Outside ToeJam, Earl, and their retro counterparts, there’s a whole cast of fly funkmeisters to play as. Feisty ladies Latisha and Lewanda are available right from the start, followed by a trio of fan favorites unlocked upon successful playthroughs. Each character comes packing their own starting presents, stats, and special abilities — my personal favorite being Earl and his lax attitude for suggested food expiration dates.

While perhaps important in the early game, which character you vibe with most has little consequence thanks to Back in the Groove’s generous (and hilariously titled) ranking system. Pretty much every action taken in the game awards experience points, from opening presents and shaking trees to dishing out dance moves. Earn enough and you’ll climb the ranks from meager Wiener all the way to almighty Funklord — each title adding random increases to attributes like speed, present inventory, health, and more. Basically with enough effort, any character can become a powerhouse not to be trifled with.

A couple neat minigames provide a decent distraction from the main adventure, though I wish they had been a little more fleshed out. Hyperfunk Zone, a squiggly alternate dimension paying homage to 1993’s Panic on Funkotron, makes its return. It plays a lot like your typical autorunner — speeding through stages, avoiding obstacles, and collecting things like money and presents for use in the campaign. Sadly the camera has trouble keeping up with the verticality, making it frustratingly difficult to avoid certain hazards at high speeds.

Slightly more enjoyable is ToeJam & Earl’s take on rhythm games. Scattered throughout most stages are holograms of various Planet Funkotron citizens struck with dance fever. These play out as rhythm games tasking players with matching scrolling buttons to the beat, similar to Guitar Hero and Rock Band. Choreograph moves perfectly and you’ll find yourself swimming in both paper and presents. Regrettably, they’re rather shallow and only take a moment to muddle through, making me wish its implementation could be more integral to the game’s core gameplay mechanics — especially given how ingrained ToeJam & Earl’s soundtrack is to the series’ identity.


Funky doesn’t even begin to describe the music bursting from my Switch speakers. Each track lays the funk on thick, pounding its bass-filled beats in your brain for months to come. (Trust me, you’ll want to wear headphones for this one.) It’s all perfectly accentuated by a colorful art style and wacky ‘90s humor seemingly ripped straight from a Ren & Stimpy cartoon. While I would have appreciated some more variety in environments, it’s a minor gripe considering the level of polish given to the game’s overall presentation.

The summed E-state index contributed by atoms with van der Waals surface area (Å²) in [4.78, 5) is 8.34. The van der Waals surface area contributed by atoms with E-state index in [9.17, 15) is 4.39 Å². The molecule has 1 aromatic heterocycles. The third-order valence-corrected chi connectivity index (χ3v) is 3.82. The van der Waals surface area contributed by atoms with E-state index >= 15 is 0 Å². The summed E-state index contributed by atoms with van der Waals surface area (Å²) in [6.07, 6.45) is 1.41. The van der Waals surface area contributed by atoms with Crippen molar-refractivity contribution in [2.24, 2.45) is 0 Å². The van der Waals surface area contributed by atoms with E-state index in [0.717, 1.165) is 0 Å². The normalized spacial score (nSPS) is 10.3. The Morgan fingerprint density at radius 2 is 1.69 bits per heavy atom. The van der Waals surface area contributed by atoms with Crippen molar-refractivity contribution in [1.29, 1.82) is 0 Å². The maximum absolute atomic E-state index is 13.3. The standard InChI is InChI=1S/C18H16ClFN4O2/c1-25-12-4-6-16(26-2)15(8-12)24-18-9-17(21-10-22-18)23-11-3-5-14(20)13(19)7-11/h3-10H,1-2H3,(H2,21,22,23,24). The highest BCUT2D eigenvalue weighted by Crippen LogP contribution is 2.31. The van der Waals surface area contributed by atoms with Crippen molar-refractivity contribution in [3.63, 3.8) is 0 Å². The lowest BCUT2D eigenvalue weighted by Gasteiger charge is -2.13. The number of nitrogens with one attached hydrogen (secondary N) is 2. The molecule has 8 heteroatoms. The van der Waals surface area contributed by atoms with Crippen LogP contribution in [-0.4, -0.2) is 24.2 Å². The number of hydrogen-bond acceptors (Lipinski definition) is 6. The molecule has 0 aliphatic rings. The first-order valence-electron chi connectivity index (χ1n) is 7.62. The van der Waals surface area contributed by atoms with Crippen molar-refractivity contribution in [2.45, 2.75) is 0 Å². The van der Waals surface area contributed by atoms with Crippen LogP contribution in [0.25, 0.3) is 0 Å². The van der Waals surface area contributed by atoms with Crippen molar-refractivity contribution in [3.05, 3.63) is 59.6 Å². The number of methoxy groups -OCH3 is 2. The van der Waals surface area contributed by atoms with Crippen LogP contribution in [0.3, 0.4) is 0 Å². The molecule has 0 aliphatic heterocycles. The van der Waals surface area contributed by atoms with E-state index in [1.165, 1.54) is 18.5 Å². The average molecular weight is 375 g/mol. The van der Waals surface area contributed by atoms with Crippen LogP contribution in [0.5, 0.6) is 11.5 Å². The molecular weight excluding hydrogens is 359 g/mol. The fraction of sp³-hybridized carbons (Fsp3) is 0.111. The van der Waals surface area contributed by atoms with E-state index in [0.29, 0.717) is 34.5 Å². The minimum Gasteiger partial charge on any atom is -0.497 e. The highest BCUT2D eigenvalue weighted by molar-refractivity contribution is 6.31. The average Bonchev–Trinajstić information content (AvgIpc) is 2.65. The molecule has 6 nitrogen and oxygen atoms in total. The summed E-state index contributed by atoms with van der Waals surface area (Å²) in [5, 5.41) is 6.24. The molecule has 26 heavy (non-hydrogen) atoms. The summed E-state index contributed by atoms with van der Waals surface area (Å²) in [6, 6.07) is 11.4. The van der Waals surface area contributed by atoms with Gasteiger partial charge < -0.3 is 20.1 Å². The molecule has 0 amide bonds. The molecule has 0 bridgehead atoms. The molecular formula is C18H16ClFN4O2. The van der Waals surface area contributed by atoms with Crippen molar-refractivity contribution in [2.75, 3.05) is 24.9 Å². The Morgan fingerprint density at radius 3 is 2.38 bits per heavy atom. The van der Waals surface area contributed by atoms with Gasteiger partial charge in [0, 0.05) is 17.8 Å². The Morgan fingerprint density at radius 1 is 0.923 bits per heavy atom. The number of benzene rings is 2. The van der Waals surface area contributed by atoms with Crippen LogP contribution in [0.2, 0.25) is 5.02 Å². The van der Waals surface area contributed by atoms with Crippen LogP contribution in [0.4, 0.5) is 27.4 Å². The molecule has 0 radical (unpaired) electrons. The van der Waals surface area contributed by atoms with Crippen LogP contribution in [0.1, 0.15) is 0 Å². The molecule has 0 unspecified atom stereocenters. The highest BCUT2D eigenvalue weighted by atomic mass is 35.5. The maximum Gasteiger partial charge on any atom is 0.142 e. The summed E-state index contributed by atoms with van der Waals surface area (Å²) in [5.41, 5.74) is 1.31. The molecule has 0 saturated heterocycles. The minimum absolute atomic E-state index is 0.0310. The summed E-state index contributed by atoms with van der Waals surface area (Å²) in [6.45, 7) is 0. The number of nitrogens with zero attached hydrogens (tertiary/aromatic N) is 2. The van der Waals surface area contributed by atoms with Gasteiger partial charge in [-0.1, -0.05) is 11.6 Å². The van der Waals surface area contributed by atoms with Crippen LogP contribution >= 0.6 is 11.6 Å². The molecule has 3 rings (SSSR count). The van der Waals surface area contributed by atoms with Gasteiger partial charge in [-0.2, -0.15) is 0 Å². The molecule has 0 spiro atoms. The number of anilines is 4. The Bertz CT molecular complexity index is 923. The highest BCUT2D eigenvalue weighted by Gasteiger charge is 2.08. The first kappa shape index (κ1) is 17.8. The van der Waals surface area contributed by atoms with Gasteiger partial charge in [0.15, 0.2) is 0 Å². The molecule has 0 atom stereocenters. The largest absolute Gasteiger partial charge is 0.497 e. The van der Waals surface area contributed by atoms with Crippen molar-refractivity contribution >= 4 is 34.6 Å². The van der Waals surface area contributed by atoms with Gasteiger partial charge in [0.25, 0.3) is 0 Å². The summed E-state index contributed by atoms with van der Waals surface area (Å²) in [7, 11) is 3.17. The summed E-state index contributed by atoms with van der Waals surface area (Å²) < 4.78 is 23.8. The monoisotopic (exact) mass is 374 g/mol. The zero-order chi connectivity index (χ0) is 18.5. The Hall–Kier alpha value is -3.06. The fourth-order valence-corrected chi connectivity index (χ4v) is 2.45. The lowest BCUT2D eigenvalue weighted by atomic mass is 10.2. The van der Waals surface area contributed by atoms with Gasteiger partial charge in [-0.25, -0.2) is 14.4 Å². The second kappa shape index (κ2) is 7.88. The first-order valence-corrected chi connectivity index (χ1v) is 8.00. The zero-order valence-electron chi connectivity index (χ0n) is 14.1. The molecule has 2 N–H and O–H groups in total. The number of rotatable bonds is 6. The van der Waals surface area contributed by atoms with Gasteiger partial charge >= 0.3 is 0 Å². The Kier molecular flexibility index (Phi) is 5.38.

No review of ToeJam & Earl’s triumphant return would be complete without mentioning its manic multiplayer mode! Back in the Groove supports up to two players locally or four players online for its entire campaign. While I didn’t get the chance to experience the latter yet, I can safely say my time spent offline boogieing with a friend was infinitely more enjoyable than going solo. Drop-in/drop-out multiplayer meant any run could be tackled together seamlessly, with intuitive screen splitting only occurring when both of us weren’t within high five proximity. It’s clearly the ideal way to play, and I can’t wait for the servers to go up later today to partake in the chaos four-player matches will undoubtedly provide.


Back in the Groove is the faithful return to form Funkotron fans have been rapping about for decades, capturing the magic that made the original so endearing the galaxy over. It may not expand on the OG formula much, but old skool spinmasters from the Sega Genesis era are sure to vibe with ToeJam & Earl’s funky fresh return.

Grab your Switch, crank the boombox to 11, and get jammin’!


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  • Humor that’s silly and satirical in all the right ways
  • Absurd and creative enemy designs
  • Present power-ups offer a fun risk/reward system
  • Accessible roguelike for newbies
  • Multiplayer is a blast with friends
  • Soundtrack brings the funk!
  • Plays it very safe, rarely taking risks with new ideas
  • Environments lack variety
  • Rhythm mechanics could be better integrated to gameplay

System: Nintendo Switch

Release Date: March 1st, 2019

Categories: Adventure, Multiplayer

Publisher: HumaNature Studios

Developer: HumaNature Studios

Written by Matthew Weidner

When it comes to playing and writing about video games, Matthew aspires to be the very best, like no one ever was. Writing for Nintendo Wire and the thought of one day finally achieving a perfect, no death Super Meat Boy run fills him with determination.